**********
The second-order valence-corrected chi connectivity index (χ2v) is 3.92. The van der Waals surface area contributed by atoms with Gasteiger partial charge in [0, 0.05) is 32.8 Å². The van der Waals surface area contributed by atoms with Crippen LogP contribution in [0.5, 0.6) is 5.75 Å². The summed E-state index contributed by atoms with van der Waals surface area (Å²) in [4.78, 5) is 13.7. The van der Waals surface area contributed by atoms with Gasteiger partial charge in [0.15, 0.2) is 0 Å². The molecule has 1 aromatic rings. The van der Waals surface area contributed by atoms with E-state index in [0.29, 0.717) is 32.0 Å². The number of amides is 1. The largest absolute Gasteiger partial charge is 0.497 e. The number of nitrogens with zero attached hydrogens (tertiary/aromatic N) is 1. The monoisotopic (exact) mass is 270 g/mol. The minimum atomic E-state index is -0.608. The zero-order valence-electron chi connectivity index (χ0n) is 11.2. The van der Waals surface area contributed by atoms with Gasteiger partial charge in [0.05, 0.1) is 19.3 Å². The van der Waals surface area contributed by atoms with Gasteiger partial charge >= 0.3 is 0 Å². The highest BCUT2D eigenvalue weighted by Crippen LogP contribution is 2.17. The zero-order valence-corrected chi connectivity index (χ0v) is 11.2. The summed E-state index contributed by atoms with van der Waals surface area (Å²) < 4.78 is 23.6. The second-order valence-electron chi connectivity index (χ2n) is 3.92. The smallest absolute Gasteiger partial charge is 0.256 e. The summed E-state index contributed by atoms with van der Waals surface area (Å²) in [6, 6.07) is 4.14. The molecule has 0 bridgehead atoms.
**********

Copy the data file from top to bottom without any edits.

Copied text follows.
The second-order valence-corrected chi connectivity index (χ2v) is 3.92. The van der Waals surface area contributed by atoms with Gasteiger partial charge in [0, 0.05) is 32.8 Å². The van der Waals surface area contributed by atoms with Crippen LogP contribution in [0.5, 0.6) is 5.75 Å². The summed E-state index contributed by atoms with van der Waals surface area (Å²) in [4.78, 5) is 13.7. The van der Waals surface area contributed by atoms with Gasteiger partial charge in [0.15, 0.2) is 0 Å². The molecule has 1 aromatic rings. The van der Waals surface area contributed by atoms with E-state index in [0.29, 0.717) is 32.0 Å². The number of amides is 1. The largest absolute Gasteiger partial charge is 0.497 e. The number of nitrogens with zero attached hydrogens (tertiary/aromatic N) is 1. The monoisotopic (exact) mass is 270 g/mol. The minimum atomic E-state index is -0.608. The zero-order valence-electron chi connectivity index (χ0n) is 11.2. The van der Waals surface area contributed by atoms with Gasteiger partial charge in [0.05, 0.1) is 19.3 Å². The van der Waals surface area contributed by atoms with Gasteiger partial charge >= 0.3 is 0 Å². The highest BCUT2D eigenvalue weighted by Crippen LogP contribution is 2.17. The zero-order valence-corrected chi connectivity index (χ0v) is 11.2. The summed E-state index contributed by atoms with van der Waals surface area (Å²) < 4.78 is 23.6. The second-order valence-electron chi connectivity index (χ2n) is 3.92. The smallest absolute Gasteiger partial charge is 0.256 e. The summed E-state index contributed by atoms with van der Waals surface area (Å²) in [6, 6.07) is 4.14. The molecule has 0 bridgehead atoms.